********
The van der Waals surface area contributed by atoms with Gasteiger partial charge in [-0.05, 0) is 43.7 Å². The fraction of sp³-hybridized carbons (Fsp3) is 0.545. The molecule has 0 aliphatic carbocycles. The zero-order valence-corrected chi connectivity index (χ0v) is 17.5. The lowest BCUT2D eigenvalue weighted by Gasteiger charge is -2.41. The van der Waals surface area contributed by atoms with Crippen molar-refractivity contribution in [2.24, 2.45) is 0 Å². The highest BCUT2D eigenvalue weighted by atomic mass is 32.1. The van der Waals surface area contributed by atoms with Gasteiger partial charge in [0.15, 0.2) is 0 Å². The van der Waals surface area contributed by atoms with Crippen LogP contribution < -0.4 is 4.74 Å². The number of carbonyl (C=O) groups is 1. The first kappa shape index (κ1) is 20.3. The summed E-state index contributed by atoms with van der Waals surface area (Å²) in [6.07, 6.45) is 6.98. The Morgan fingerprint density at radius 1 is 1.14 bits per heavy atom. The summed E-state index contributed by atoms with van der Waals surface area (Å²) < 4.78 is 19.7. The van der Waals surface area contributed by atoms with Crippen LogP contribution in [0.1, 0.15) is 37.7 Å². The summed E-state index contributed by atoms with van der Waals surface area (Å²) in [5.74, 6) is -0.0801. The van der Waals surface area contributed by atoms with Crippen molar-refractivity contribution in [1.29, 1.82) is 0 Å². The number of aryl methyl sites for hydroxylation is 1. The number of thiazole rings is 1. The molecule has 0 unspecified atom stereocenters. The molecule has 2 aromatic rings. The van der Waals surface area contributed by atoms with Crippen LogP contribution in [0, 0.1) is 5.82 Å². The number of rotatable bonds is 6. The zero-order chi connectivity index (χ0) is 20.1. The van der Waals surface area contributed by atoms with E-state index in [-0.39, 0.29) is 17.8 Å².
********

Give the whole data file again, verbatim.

The van der Waals surface area contributed by atoms with Gasteiger partial charge in [-0.05, 0) is 43.7 Å². The fraction of sp³-hybridized carbons (Fsp3) is 0.545. The molecule has 0 aliphatic carbocycles. The zero-order valence-corrected chi connectivity index (χ0v) is 17.5. The lowest BCUT2D eigenvalue weighted by Gasteiger charge is -2.41. The van der Waals surface area contributed by atoms with Crippen molar-refractivity contribution in [2.24, 2.45) is 0 Å². The highest BCUT2D eigenvalue weighted by atomic mass is 32.1. The van der Waals surface area contributed by atoms with Gasteiger partial charge in [0.15, 0.2) is 0 Å². The van der Waals surface area contributed by atoms with Crippen LogP contribution < -0.4 is 4.74 Å². The number of carbonyl (C=O) groups is 1. The first kappa shape index (κ1) is 20.3. The summed E-state index contributed by atoms with van der Waals surface area (Å²) in [6.07, 6.45) is 6.98. The Morgan fingerprint density at radius 1 is 1.14 bits per heavy atom. The summed E-state index contributed by atoms with van der Waals surface area (Å²) < 4.78 is 19.7. The van der Waals surface area contributed by atoms with Crippen LogP contribution in [0.1, 0.15) is 37.7 Å². The summed E-state index contributed by atoms with van der Waals surface area (Å²) in [5.74, 6) is -0.0801. The van der Waals surface area contributed by atoms with Crippen molar-refractivity contribution in [1.29, 1.82) is 0 Å². The number of aryl methyl sites for hydroxylation is 1. The number of thiazole rings is 1. The molecule has 0 unspecified atom stereocenters. The molecule has 2 aromatic rings. The van der Waals surface area contributed by atoms with Crippen LogP contribution in [0, 0.1) is 5.82 Å². The number of rotatable bonds is 6. The zero-order chi connectivity index (χ0) is 20.1. The van der Waals surface area contributed by atoms with E-state index in [-0.39, 0.29) is 17.8 Å².